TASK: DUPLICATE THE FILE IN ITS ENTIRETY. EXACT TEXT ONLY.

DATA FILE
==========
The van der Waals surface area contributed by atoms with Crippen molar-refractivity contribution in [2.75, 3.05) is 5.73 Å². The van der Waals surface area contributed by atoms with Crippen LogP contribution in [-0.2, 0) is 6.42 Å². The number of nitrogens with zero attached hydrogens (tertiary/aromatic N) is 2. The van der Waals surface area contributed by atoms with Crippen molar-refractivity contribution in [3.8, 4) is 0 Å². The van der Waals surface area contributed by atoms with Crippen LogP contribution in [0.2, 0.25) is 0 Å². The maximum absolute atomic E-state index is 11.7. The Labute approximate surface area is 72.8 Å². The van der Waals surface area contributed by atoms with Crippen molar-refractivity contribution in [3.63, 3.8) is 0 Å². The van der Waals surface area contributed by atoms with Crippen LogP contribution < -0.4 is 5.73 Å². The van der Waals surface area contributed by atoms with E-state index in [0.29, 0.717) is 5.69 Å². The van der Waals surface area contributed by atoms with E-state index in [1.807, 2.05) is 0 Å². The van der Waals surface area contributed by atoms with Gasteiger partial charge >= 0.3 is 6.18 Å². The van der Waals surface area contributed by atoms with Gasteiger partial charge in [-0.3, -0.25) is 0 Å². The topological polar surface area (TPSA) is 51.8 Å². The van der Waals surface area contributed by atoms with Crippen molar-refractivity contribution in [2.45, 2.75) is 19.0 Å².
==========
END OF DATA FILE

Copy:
The van der Waals surface area contributed by atoms with Crippen molar-refractivity contribution in [2.75, 3.05) is 5.73 Å². The van der Waals surface area contributed by atoms with Crippen LogP contribution in [-0.2, 0) is 6.42 Å². The number of nitrogens with zero attached hydrogens (tertiary/aromatic N) is 2. The van der Waals surface area contributed by atoms with Crippen molar-refractivity contribution in [3.8, 4) is 0 Å². The van der Waals surface area contributed by atoms with Crippen LogP contribution in [0.2, 0.25) is 0 Å². The maximum absolute atomic E-state index is 11.7. The Labute approximate surface area is 72.8 Å². The van der Waals surface area contributed by atoms with Crippen molar-refractivity contribution in [3.63, 3.8) is 0 Å². The van der Waals surface area contributed by atoms with Crippen LogP contribution < -0.4 is 5.73 Å². The van der Waals surface area contributed by atoms with E-state index in [0.29, 0.717) is 5.69 Å². The van der Waals surface area contributed by atoms with E-state index in [1.807, 2.05) is 0 Å². The van der Waals surface area contributed by atoms with Gasteiger partial charge >= 0.3 is 6.18 Å². The van der Waals surface area contributed by atoms with Gasteiger partial charge in [-0.3, -0.25) is 0 Å². The topological polar surface area (TPSA) is 51.8 Å². The van der Waals surface area contributed by atoms with Crippen molar-refractivity contribution in [2.45, 2.75) is 19.0 Å².